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What is self-isolation?

Self-isolation means staying at home as a precaution. It’s an effective way to help protect those around you – your family, whānau, friends, colleagues – from COVID-19.  

Who should self-isolate?

Three groups of people should self-isolate

  • Anyone who has returned from overseas travel in the last two weeks should self-isolate for 14 days.
  • Travellers who returned before the official border restrictions were announced should also self-isolate for the balance of the 14 days since their arrival
  • Anyone who has a mild flu-like illness should stay home.

If you develop symptoms of COVID-19 like a cough, fever, shortness of breath, sneezing or a runny nose, phone your GP (doctor).  

If you do not have a GP call Healthline (for free) on 0800 358 5453.

The basic rules

The basic rules of self-isolation are to stay at home, and take simple common-sense steps to avoid close contact with other people. Keep yourself out of any situation where you come into face-to-face contact with others who are less than 2 metres away, or you make any contact that lasts longer than 15 minutes. 

This means you need to sleep in a separate room if you can, use separate towels, do your laundry separately, eat separately and minimise the time you spend in shared spaces such as bathrooms, kitchens and sitting rooms. If you use a shared space in your home, clean it thoroughly afterwards. Carefully wash and dry your used crockery, remembering to use a separate tea towel.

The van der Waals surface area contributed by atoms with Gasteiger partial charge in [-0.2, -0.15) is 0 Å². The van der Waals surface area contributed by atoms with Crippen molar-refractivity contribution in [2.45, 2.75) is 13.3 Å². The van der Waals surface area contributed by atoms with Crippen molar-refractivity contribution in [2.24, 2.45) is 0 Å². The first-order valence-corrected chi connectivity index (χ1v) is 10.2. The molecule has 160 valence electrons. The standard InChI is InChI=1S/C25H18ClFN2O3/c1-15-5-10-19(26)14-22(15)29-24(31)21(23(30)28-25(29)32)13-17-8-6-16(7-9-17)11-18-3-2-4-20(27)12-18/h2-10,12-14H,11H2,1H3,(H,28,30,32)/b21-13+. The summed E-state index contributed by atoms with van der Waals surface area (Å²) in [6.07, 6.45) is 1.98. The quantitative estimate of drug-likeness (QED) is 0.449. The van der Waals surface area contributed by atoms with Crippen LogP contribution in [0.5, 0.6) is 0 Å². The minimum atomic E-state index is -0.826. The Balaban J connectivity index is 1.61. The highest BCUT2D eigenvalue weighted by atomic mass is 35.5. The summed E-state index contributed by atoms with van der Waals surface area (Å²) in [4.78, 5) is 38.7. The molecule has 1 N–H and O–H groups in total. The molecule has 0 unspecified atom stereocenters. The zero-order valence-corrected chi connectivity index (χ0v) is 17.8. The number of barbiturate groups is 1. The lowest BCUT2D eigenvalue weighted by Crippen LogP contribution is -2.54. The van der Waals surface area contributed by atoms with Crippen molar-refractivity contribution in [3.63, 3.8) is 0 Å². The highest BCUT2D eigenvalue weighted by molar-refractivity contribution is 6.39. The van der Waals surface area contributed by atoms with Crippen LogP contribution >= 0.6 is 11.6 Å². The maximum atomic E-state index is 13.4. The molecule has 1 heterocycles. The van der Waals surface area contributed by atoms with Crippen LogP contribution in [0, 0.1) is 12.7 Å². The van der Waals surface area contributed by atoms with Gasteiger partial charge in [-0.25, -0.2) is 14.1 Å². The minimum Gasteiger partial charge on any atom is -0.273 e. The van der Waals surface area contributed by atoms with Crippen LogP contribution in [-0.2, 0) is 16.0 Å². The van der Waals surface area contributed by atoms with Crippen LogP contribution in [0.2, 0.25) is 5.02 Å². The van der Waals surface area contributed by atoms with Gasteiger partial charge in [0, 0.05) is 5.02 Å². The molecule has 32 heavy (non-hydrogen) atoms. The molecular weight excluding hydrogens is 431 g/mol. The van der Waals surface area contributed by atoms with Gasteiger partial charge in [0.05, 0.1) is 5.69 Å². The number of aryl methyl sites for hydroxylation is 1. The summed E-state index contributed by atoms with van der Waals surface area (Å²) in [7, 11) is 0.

Don’t prepare food for others or share food and drinks, toothbrushes, towels, washcloths or bed linens.

More information about how to self-isolate is available on the Unite Against COVID-19 website.

Ways to get through

  • Plan how you will get access to food and other supplies such as medications.
  • Ask your workplace, friends, family and whānau to help you access the things you will need in advance.
  • If you need supplies while you’re staying at home, ask friends or family and whānau to drop off anything you need, or order supplies online.
  • Make sure any deliveries are left outside your home for you to collect. Many New Zealand companies are now offering a ‘contactless’ delivery option.
  • If you can, work or study from home.
  • Stay in touch with friends, family and whānau over the phone, or through other means of contact like video or chat services.
  • Join online exercise classes or courses, or go for a walk or do some gardening outside. Be sure to stay 2 metres away from others and limit contact.